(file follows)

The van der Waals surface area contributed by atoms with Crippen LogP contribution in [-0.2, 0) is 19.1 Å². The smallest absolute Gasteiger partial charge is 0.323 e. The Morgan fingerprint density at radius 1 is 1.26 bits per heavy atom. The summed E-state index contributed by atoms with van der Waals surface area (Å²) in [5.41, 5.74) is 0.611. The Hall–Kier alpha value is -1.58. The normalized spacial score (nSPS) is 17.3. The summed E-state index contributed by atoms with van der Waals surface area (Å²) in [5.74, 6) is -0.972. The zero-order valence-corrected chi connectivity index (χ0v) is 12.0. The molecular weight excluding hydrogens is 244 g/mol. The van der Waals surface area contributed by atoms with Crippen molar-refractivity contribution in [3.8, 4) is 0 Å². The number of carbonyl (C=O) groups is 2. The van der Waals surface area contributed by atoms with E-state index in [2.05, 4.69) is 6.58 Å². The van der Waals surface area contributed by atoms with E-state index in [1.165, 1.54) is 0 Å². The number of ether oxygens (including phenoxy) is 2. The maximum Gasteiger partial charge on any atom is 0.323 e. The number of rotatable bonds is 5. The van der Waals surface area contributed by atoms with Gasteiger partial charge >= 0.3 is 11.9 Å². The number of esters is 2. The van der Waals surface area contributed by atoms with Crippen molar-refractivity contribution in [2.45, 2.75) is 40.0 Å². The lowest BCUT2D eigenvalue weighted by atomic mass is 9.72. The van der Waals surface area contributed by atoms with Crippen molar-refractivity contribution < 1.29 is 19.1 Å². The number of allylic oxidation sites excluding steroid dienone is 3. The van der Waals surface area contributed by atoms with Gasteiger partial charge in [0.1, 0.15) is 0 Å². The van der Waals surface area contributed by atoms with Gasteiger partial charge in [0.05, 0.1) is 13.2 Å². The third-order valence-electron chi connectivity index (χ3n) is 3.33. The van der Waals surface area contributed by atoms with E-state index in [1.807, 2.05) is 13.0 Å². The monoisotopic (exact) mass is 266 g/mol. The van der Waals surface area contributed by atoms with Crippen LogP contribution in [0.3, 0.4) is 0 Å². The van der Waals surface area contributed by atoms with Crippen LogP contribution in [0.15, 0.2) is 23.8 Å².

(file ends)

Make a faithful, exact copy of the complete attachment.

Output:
The van der Waals surface area contributed by atoms with Crippen LogP contribution in [-0.2, 0) is 19.1 Å². The smallest absolute Gasteiger partial charge is 0.323 e. The Morgan fingerprint density at radius 1 is 1.26 bits per heavy atom. The summed E-state index contributed by atoms with van der Waals surface area (Å²) in [5.41, 5.74) is 0.611. The Hall–Kier alpha value is -1.58. The normalized spacial score (nSPS) is 17.3. The summed E-state index contributed by atoms with van der Waals surface area (Å²) in [5.74, 6) is -0.972. The zero-order valence-corrected chi connectivity index (χ0v) is 12.0. The molecular weight excluding hydrogens is 244 g/mol. The van der Waals surface area contributed by atoms with Crippen molar-refractivity contribution in [3.8, 4) is 0 Å². The number of carbonyl (C=O) groups is 2. The van der Waals surface area contributed by atoms with E-state index in [2.05, 4.69) is 6.58 Å². The van der Waals surface area contributed by atoms with E-state index in [1.165, 1.54) is 0 Å². The number of ether oxygens (including phenoxy) is 2. The maximum Gasteiger partial charge on any atom is 0.323 e. The number of rotatable bonds is 5. The van der Waals surface area contributed by atoms with Gasteiger partial charge >= 0.3 is 11.9 Å². The number of esters is 2. The van der Waals surface area contributed by atoms with Crippen molar-refractivity contribution in [2.45, 2.75) is 40.0 Å². The lowest BCUT2D eigenvalue weighted by atomic mass is 9.72. The van der Waals surface area contributed by atoms with Crippen molar-refractivity contribution < 1.29 is 19.1 Å². The number of allylic oxidation sites excluding steroid dienone is 3. The van der Waals surface area contributed by atoms with Gasteiger partial charge in [0.1, 0.15) is 0 Å². The van der Waals surface area contributed by atoms with Gasteiger partial charge in [0.05, 0.1) is 13.2 Å². The third-order valence-electron chi connectivity index (χ3n) is 3.33. The van der Waals surface area contributed by atoms with E-state index in [1.807, 2.05) is 13.0 Å². The monoisotopic (exact) mass is 266 g/mol. The van der Waals surface area contributed by atoms with Crippen LogP contribution in [0.3, 0.4) is 0 Å². The van der Waals surface area contributed by atoms with Crippen LogP contribution in [0.15, 0.2) is 23.8 Å².